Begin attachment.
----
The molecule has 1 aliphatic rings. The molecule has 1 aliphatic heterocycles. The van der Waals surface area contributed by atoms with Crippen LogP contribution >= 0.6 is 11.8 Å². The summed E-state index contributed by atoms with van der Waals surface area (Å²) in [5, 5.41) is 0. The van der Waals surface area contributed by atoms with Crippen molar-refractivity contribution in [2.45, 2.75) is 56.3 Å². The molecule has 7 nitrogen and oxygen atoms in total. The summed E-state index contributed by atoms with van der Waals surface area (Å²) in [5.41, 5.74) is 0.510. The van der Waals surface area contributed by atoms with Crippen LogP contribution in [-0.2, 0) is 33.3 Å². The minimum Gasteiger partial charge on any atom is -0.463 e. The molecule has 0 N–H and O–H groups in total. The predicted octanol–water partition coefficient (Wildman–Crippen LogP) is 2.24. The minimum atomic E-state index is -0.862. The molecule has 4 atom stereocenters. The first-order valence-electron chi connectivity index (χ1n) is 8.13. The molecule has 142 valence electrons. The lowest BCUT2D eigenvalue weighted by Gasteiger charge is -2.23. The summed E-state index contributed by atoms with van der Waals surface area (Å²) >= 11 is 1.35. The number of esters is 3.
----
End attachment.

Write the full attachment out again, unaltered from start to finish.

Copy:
The molecule has 1 aliphatic rings. The molecule has 1 aliphatic heterocycles. The van der Waals surface area contributed by atoms with Crippen LogP contribution >= 0.6 is 11.8 Å². The summed E-state index contributed by atoms with van der Waals surface area (Å²) in [5, 5.41) is 0. The van der Waals surface area contributed by atoms with Crippen molar-refractivity contribution in [2.45, 2.75) is 56.3 Å². The molecule has 7 nitrogen and oxygen atoms in total. The summed E-state index contributed by atoms with van der Waals surface area (Å²) in [5.41, 5.74) is 0.510. The van der Waals surface area contributed by atoms with Crippen LogP contribution in [-0.2, 0) is 33.3 Å². The minimum Gasteiger partial charge on any atom is -0.463 e. The molecule has 0 N–H and O–H groups in total. The predicted octanol–water partition coefficient (Wildman–Crippen LogP) is 2.24. The minimum atomic E-state index is -0.862. The molecule has 4 atom stereocenters. The first-order valence-electron chi connectivity index (χ1n) is 8.13. The molecule has 142 valence electrons. The lowest BCUT2D eigenvalue weighted by Gasteiger charge is -2.23. The summed E-state index contributed by atoms with van der Waals surface area (Å²) >= 11 is 1.35. The number of esters is 3.